Thunder Bay Chronicle-Journal is the daily newspaper of Northwestern Ontario.
It goes without saying, but there has to be a balance between environmental protection and economic interests, particularly in Northern Ontario. The economies of Northern towns and sensitive ecosystems depend on it. However, that balance was called into question this week by Resolute Forest Products, which pulled out of negotiations on the Canadian Boreal Forest Agreement over how much land to set aside for conservation.
While environmentalists accused Resolute of not living up to its promises to protect habitat for caribou, the company said “draconian” demands by environmental groups would have forced the closure of multiple mills and multiple projects in both Ontario and Quebec.
Two of those projects in Northwestern Ontario — the restart of the Ignace sawmill and a new sawmill project in Atikokan — would have been shelved, and a Fort Frances paper mill would have closed, the company said, if it agreed to environmentalists’ terms.
Resolute said it put forward proposals for more protected areas, including an additional 204,000 hectares of forest for conservation in Northern Ontario, but it wasn’t enough for environmentalists. Company spokesman Seth Kursman said that the company “was not about to negotiate people’s livelihoods away.”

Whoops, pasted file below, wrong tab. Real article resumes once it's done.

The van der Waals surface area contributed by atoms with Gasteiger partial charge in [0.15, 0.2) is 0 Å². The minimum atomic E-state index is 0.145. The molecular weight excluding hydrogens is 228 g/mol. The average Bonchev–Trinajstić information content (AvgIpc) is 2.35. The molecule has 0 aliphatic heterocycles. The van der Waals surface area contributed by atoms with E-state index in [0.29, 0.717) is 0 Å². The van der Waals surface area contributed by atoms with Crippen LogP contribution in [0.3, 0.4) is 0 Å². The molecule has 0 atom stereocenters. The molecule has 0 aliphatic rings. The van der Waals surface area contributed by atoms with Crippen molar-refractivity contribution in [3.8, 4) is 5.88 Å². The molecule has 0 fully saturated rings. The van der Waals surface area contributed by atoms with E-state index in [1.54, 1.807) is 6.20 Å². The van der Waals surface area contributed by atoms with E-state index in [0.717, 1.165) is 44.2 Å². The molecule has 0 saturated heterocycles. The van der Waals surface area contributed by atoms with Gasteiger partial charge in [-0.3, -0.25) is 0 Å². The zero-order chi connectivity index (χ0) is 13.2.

“Many communities have already been hit by the forest industry crisis, (so) we could not unilaterally support such measures,” he said.
Added company president and CEO Richard Garneau: “It is unfortunate the CBFA signatories were ultimately unable to reach alignment on how to strike a balance among environmental, social and economic priorities — the three pillars of sustainability.”
While the signing of the Canadian Boreal Forest Agreement would have heralded a new era of co-operation between industry and environmentalists in Northern Ontario forests, the people who work, live and play here need jobs, and communities need the investment by the forest industry to help revitalize their economies.
Protecting caribou is important, but that can be achieved within the existing two million hectares of Ontario forests that have already been established as protected spaces and parks over the past 15 years.
Squeezing the limited wood fibre supply from the forest industry is not the way to achieve balanced environmental protection in the bush. Providing reasonable and sustainable solutions to fibre supply and protected areas is.
We agree with Resolute on this one — that two million hectares of forestland is enough to protect caribou.